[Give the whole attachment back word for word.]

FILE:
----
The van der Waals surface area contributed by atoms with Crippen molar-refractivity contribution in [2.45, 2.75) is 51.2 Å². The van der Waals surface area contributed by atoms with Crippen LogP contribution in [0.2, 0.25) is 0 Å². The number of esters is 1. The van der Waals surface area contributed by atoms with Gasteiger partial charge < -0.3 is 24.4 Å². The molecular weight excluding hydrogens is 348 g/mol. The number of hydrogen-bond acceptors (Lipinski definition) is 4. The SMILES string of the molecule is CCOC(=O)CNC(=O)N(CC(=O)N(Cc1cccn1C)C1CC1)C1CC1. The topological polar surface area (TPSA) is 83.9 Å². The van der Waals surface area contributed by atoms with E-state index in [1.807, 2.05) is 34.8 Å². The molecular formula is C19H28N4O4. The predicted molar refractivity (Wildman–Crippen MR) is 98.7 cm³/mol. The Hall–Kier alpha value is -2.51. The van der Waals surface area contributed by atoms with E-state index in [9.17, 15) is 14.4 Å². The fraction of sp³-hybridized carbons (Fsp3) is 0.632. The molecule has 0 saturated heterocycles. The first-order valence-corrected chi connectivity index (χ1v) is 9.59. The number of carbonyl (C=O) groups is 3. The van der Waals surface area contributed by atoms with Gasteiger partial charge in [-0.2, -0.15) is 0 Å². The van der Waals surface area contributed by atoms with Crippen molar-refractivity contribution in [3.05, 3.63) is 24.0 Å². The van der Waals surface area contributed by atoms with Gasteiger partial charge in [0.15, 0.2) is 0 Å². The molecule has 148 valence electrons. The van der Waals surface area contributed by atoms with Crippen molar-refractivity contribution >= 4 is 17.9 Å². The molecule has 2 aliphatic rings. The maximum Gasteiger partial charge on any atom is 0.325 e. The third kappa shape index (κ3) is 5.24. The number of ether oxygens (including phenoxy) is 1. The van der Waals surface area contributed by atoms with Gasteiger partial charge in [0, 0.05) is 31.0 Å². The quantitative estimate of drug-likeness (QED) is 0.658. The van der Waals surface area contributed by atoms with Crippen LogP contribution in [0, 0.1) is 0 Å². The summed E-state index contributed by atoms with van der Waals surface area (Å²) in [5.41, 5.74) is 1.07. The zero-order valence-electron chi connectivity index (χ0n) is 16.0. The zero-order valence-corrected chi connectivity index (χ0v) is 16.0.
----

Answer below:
The van der Waals surface area contributed by atoms with Crippen molar-refractivity contribution in [2.45, 2.75) is 51.2 Å². The van der Waals surface area contributed by atoms with Crippen LogP contribution in [0.2, 0.25) is 0 Å². The number of esters is 1. The van der Waals surface area contributed by atoms with Gasteiger partial charge < -0.3 is 24.4 Å². The molecular weight excluding hydrogens is 348 g/mol. The number of hydrogen-bond acceptors (Lipinski definition) is 4. The SMILES string of the molecule is CCOC(=O)CNC(=O)N(CC(=O)N(Cc1cccn1C)C1CC1)C1CC1. The topological polar surface area (TPSA) is 83.9 Å². The van der Waals surface area contributed by atoms with E-state index in [1.807, 2.05) is 34.8 Å². The molecular formula is C19H28N4O4. The predicted molar refractivity (Wildman–Crippen MR) is 98.7 cm³/mol. The Hall–Kier alpha value is -2.51. The van der Waals surface area contributed by atoms with E-state index in [9.17, 15) is 14.4 Å². The fraction of sp³-hybridized carbons (Fsp3) is 0.632. The molecule has 0 saturated heterocycles. The first-order valence-corrected chi connectivity index (χ1v) is 9.59. The number of carbonyl (C=O) groups is 3. The van der Waals surface area contributed by atoms with Gasteiger partial charge in [-0.2, -0.15) is 0 Å². The van der Waals surface area contributed by atoms with Crippen molar-refractivity contribution in [3.05, 3.63) is 24.0 Å². The van der Waals surface area contributed by atoms with Gasteiger partial charge in [0.15, 0.2) is 0 Å². The molecule has 148 valence electrons. The van der Waals surface area contributed by atoms with Crippen molar-refractivity contribution >= 4 is 17.9 Å². The molecule has 2 aliphatic rings. The maximum Gasteiger partial charge on any atom is 0.325 e. The third kappa shape index (κ3) is 5.24. The number of ether oxygens (including phenoxy) is 1. The van der Waals surface area contributed by atoms with Gasteiger partial charge in [0, 0.05) is 31.0 Å². The quantitative estimate of drug-likeness (QED) is 0.658. The van der Waals surface area contributed by atoms with Crippen LogP contribution in [0, 0.1) is 0 Å². The summed E-state index contributed by atoms with van der Waals surface area (Å²) in [5.41, 5.74) is 1.07. The zero-order valence-electron chi connectivity index (χ0n) is 16.0. The zero-order valence-corrected chi connectivity index (χ0v) is 16.0.